Throughout the United States, there are close to 4,000 power outages per year. The average total blackout time for most outages is four hours. A power outage can disrupt your life.
The unfortunate reality is that things like rolling blackouts and electrical brownouts are part of modern-day life. But to understand power failure, you need to know the difference between a brownout vs blackout.
Both are two very different forms of power outages that can damage your electronic devices and leave you in the dark. Read on to find out more.
An electrical brownout is often less severe than a full-on blackout. During a brownout, power voltage is reduced and not cut entirely.
This often is done on purpose at the hands of the power company to reduce strain on the overall system during times of high power consumption. This makes mitigation efforts one of the main causes of a brownout.
A common time for electrical brownouts to occur is during peak hours of power consumption during the summertime. This is because air conditioning units draw a ton of power from the grid.
If everyone in a given area runs their air conditioner on high during a heatwave, for instance, a huge amount of strain is put on the power grid.
To prevent the entire grid from collapsing, power companies may cut the voltage to certain parts of the grid. They do this to maintain the integrity of the system in its entirety.
An electrical blackout is what happens when there is a total grid failure. They are often the result of an emergency. Causes of a blackout include a tree limb hitting an important power line and blowing out the rest of the grid.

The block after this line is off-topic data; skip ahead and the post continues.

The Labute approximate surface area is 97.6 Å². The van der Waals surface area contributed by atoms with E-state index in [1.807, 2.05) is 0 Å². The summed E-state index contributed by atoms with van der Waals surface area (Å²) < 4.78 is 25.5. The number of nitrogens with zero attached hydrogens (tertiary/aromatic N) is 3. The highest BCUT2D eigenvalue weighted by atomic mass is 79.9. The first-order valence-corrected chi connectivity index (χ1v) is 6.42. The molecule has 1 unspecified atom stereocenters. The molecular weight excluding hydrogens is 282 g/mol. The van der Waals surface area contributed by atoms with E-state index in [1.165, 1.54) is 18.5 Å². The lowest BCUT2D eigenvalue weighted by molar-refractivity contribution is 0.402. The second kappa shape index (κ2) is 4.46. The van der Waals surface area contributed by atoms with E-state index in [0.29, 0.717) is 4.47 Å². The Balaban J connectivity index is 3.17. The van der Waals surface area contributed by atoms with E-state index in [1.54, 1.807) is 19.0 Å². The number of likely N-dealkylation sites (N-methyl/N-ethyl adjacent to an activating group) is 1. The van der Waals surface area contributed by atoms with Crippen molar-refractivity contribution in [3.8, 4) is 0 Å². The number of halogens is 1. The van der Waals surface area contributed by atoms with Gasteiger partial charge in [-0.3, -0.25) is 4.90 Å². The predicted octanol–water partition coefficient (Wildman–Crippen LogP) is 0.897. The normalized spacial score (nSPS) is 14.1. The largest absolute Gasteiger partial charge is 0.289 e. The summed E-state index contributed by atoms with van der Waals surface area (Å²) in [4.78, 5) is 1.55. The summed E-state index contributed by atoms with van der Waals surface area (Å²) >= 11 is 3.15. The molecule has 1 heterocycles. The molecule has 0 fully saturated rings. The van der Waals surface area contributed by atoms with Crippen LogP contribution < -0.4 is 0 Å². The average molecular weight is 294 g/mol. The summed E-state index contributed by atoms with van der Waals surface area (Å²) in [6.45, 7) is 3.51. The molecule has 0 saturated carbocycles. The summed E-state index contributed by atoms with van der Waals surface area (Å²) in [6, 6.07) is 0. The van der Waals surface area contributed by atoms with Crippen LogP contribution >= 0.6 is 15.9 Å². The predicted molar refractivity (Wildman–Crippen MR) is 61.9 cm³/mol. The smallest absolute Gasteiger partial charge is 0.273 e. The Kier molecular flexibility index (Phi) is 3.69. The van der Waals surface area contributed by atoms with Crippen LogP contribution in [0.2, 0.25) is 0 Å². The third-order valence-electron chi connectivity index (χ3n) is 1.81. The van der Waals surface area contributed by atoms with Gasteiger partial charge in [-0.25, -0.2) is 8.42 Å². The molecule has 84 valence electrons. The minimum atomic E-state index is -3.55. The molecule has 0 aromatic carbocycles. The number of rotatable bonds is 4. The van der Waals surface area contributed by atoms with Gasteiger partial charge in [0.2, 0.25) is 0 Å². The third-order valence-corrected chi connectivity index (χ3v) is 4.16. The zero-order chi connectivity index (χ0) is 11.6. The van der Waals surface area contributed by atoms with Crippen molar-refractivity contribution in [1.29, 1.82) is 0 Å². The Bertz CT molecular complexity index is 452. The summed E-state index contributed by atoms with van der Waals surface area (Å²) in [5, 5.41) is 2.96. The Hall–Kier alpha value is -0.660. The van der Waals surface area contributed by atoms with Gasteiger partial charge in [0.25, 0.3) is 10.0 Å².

Energy blackouts often occur if too many people are putting strain on the grid and a power company is unable to initiate brownout mitigation measures in time.
Rolling blackouts are often pre-planned by the power company to reduce power-loads over a widespread area to prevent total grid failure.
During an electrical blackout, you will lose power entirely, often for long periods of time until power authorities can fix the grid. As grid technology gets smarter blackouts may become more preventable.
In the meantime, they are just another symptom of an antiquated power grid that often faces more supply demands than it can fulfill.
Damage in a Brownout vs Blackout
Your home electronics can be damaged by either a brownout or a blackout. The fluctuating voltage levels in a brownout may blow out many of your sensitive electronics.
Surge suppressors can protect your electronic devices from a brownout or blackout-induced power surge. You should always use a surge protector for your valuable electronics.
This device will keep them safe from blackout and brownout damage. Without one, your devices may be destroyed and your home may be at risk for electrical fires.
Electrical Knowledge Is Power
Nobody likes power disturbances, but knowing the difference between a brownout vs blackout will at least let you know what is going on.
If you can identify which is disrupting your power, you will have a better idea of when the lights will come back on and what mitigation measures to take.
If you have any more electrical questions or need someone to fix electrical damage from a recent outage, contact us today.